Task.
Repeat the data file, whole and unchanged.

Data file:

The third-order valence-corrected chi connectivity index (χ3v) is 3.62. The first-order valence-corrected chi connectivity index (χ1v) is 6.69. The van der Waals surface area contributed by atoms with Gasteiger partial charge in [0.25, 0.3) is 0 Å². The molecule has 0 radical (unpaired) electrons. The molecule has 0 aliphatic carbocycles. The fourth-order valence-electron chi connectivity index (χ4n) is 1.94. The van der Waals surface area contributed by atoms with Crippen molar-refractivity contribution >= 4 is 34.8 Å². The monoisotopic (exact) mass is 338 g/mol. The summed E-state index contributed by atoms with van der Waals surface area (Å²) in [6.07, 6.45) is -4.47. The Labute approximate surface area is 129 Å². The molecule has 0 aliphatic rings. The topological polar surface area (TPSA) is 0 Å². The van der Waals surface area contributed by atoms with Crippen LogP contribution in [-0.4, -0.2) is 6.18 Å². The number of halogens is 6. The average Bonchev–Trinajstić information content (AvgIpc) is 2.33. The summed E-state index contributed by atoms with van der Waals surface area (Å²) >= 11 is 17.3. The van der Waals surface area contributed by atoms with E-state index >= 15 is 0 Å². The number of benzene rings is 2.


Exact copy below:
The third-order valence-corrected chi connectivity index (χ3v) is 3.62. The first-order valence-corrected chi connectivity index (χ1v) is 6.69. The van der Waals surface area contributed by atoms with Gasteiger partial charge in [0.25, 0.3) is 0 Å². The molecule has 0 radical (unpaired) electrons. The molecule has 0 aliphatic carbocycles. The fourth-order valence-electron chi connectivity index (χ4n) is 1.94. The van der Waals surface area contributed by atoms with Crippen molar-refractivity contribution >= 4 is 34.8 Å². The monoisotopic (exact) mass is 338 g/mol. The summed E-state index contributed by atoms with van der Waals surface area (Å²) in [6.07, 6.45) is -4.47. The Labute approximate surface area is 129 Å². The molecule has 0 aliphatic rings. The topological polar surface area (TPSA) is 0 Å². The van der Waals surface area contributed by atoms with Crippen LogP contribution in [-0.4, -0.2) is 6.18 Å². The number of halogens is 6. The average Bonchev–Trinajstić information content (AvgIpc) is 2.33. The summed E-state index contributed by atoms with van der Waals surface area (Å²) >= 11 is 17.3. The van der Waals surface area contributed by atoms with E-state index >= 15 is 0 Å². The number of benzene rings is 2.